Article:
Why do you need to know the difference between web-safe and web-smart colors?
A good answer: To make sure your website looks professional, pleasing and consistent across all browser, operating system and modern monitor types.
And to make sure you can have informed and productive relationships with your web designer, logo designer, printmaster, etc. All of these folks (or maybe you’ve struck pay-dirt and have one source that can do of these for you), have a need to use colors that ensure all of your online, print, and promotional collateral match. That simple.
These are the original 216 colors that web designers were limited to to because of monitor color display limitations.
Most of us are aware of the stunning, crisp images and vivid colors that our monitors produce; they can now display millions of colors instead of hundreds. These days, there is a standard group of 4,096 colors that can be displayed consistently across operating systems and monitor brands.
The unsafe colors go outside the parameters of the designated web-smart colors. They might look good to you on your monitor, but you cannot guarantee – or even accuartely guess – what they look like on a different display monitor. Avoiding them all-together is your best choice.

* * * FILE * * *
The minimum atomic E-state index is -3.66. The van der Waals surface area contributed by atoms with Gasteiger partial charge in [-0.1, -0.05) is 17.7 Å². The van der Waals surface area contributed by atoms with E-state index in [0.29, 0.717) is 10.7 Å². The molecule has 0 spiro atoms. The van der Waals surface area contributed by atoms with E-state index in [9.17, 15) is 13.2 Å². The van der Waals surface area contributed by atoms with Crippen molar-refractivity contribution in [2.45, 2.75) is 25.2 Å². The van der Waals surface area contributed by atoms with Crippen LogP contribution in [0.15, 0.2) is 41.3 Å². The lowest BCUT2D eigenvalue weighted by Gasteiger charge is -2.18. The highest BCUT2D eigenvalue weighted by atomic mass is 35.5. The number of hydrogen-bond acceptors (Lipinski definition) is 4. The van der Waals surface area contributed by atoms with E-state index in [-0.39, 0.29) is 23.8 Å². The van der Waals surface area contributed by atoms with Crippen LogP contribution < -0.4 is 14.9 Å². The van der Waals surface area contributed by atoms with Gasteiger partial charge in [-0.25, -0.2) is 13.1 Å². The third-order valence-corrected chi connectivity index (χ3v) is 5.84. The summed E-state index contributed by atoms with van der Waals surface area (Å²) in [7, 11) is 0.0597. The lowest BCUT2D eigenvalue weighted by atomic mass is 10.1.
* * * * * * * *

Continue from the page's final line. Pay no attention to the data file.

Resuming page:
One way you can recognize the smart & safe colors is by the way their names are designated. They always have identical pairs of digits, so #663300 or #554400 are both safe colors; #235c00 is not. #66CC99 or #FF3366 are both safe colors; #FECAFF is not.
An easier way, and one that produces some ready-made color schemes to explore, is to use the 4096 Color Wheel at http://www.ficml.org/jemimap/style/color/wheel.html.
It’s free and you’re going to like playing with it.
A “good” answer was offered, above, to the question of why you need to know about web-smart colors. Have you got the “best” answer or some insight to share here?